If the Court has jurisdiction, what other matters ought the Court consider?

As the Court held that it had jurisdiction to decide the matter, the Court then used its discretion to grant the relief sought. 

The Court firstly considered whether the development approval and conditions were consistent with the Planning Scheme. The Court noted that the Planning Scheme supported development such as the Applicant's on land within the priority infrastructure area in the emerging community zone and within the Herberton South expansion area. The Court determined that the development approval complied with the above and was consistent with the relevant provisions of the reconfiguring a lot code. 

The Court also made the following findings: 

  • the Applicant had already completed a considerable amount of work with significant cost; 

  • the Applicant and the Council both recognise the merit of the development and seek for its extension; 

  • by requiring the Applicant to submit a new development application it would cause further cost and delay;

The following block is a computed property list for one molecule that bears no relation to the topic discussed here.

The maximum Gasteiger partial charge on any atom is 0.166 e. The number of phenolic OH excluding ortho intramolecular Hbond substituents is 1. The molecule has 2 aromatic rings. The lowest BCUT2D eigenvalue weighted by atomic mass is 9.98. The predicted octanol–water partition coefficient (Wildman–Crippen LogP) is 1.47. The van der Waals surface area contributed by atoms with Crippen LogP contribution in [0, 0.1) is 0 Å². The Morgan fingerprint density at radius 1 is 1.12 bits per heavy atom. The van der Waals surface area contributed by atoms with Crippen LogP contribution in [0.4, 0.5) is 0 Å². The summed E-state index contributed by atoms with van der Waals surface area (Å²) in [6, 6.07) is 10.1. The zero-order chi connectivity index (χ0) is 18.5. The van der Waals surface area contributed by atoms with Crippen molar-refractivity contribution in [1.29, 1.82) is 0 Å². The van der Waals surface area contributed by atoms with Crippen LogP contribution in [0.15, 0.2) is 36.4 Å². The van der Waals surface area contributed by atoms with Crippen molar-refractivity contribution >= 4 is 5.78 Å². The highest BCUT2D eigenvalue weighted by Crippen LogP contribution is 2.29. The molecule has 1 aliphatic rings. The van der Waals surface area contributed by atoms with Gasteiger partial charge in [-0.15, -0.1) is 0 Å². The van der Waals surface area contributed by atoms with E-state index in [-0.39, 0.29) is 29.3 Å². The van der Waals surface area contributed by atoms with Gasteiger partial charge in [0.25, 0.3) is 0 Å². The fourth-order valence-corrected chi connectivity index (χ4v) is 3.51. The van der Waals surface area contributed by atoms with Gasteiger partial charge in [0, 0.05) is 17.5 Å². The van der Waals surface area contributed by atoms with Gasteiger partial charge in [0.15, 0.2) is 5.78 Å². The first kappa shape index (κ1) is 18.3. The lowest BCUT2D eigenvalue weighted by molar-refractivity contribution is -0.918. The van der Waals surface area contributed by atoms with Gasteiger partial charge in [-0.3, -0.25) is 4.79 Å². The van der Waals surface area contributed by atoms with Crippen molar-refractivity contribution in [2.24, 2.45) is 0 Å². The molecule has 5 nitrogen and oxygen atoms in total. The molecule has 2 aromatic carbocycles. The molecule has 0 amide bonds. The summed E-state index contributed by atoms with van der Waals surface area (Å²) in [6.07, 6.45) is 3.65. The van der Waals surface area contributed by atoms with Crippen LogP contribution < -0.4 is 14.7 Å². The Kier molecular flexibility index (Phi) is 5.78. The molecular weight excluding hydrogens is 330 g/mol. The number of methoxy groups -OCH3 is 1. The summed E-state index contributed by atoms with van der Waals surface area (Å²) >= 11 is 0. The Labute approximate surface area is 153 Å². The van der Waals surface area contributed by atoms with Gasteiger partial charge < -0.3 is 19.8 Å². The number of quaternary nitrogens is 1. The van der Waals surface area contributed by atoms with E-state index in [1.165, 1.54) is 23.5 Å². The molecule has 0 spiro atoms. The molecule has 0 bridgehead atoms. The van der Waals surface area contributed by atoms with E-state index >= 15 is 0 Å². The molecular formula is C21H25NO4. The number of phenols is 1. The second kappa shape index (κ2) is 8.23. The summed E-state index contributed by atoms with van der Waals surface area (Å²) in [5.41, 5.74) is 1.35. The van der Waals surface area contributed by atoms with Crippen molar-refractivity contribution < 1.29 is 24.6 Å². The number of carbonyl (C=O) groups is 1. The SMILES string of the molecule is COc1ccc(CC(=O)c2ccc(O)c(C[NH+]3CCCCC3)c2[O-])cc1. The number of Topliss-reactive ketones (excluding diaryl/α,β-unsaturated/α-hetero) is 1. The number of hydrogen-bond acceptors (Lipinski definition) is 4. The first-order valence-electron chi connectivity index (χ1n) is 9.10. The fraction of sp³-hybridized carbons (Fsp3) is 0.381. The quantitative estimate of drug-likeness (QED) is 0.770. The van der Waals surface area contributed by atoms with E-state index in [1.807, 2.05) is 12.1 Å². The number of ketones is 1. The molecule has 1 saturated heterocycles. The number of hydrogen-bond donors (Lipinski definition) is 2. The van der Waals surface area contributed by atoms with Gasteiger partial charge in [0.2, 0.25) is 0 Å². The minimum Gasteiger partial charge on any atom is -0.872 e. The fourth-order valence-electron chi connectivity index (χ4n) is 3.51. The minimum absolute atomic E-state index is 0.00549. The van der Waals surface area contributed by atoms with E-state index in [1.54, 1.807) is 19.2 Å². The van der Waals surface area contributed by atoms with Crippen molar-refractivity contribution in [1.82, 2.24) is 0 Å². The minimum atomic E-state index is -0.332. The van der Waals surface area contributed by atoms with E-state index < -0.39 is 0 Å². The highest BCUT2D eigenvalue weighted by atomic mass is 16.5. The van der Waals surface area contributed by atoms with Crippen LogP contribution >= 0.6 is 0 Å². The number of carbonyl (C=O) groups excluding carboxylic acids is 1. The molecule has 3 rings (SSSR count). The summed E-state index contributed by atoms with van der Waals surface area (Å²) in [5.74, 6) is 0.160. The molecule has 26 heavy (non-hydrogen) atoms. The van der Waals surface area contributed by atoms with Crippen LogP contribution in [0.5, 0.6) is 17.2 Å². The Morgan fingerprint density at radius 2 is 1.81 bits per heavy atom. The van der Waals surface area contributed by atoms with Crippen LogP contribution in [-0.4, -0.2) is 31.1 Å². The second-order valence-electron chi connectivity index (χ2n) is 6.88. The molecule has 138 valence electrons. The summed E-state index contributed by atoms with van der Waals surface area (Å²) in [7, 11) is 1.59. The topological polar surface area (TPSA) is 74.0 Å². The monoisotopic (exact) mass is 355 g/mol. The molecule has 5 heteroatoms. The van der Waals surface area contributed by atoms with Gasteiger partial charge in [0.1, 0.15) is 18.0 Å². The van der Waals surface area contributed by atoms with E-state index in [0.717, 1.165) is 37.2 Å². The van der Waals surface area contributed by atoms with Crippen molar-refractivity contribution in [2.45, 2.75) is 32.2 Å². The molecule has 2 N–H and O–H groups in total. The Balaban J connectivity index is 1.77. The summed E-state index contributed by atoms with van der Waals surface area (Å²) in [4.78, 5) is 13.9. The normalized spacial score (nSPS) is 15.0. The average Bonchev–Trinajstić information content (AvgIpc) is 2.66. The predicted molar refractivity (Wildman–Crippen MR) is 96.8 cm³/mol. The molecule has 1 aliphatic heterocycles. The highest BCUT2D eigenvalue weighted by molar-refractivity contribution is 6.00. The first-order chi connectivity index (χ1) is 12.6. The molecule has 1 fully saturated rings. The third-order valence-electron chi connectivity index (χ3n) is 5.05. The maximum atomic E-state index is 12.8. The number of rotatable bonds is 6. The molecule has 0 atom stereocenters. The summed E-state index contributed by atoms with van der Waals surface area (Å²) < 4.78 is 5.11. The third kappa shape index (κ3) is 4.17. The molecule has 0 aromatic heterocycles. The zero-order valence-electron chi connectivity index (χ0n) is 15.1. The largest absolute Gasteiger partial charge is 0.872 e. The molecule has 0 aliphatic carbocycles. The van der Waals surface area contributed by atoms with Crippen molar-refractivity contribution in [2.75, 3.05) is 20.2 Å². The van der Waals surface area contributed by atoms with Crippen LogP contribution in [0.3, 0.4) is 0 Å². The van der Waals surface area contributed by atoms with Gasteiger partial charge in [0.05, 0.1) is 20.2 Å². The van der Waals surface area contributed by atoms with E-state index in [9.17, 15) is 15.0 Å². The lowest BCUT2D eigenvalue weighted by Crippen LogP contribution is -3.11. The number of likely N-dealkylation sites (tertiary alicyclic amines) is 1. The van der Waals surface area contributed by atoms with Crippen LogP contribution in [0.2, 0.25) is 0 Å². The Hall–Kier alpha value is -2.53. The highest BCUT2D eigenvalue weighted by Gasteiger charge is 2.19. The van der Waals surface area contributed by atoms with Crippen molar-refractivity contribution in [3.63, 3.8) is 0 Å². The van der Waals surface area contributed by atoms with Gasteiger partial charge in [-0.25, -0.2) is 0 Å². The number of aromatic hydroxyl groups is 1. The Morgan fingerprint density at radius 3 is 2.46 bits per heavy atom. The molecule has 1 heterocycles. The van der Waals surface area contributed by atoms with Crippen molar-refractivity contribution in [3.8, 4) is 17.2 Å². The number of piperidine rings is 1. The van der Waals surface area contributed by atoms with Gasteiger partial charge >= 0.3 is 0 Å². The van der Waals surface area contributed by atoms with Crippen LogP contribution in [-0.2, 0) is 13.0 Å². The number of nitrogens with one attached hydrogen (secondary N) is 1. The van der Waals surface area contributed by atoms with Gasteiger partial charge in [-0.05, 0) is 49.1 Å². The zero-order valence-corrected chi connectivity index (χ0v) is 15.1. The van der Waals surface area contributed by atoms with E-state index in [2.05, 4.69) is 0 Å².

• a new development application would have no practical utility. 

The Court therefore held that it was appropriate to grant the Applicant the relief sought and revive the development approval.


The Court determined that it was appropriate for the Court to make declarations that the development approval had lapsed and that there was non-compliance with the SPA as the Applicant had failed to apply for an extension for the approval period. The Court, however, held that sections 11(4) and 76(6) of the PEC Act and section 440 of the SPA applied and therefore revived the development approval until 30 July 2019. 

This is commentary published by Colin Biggers & Paisley for general information purposes only. This should not be relied on as specific advice. You should seek your own legal and other advice for any question, or for any specific situation or proposal, before making any final decision. The content also is subject to change. A person listed may not be admitted as a lawyer in all States and Territories. © Colin Biggers & Paisley, Australia 2024.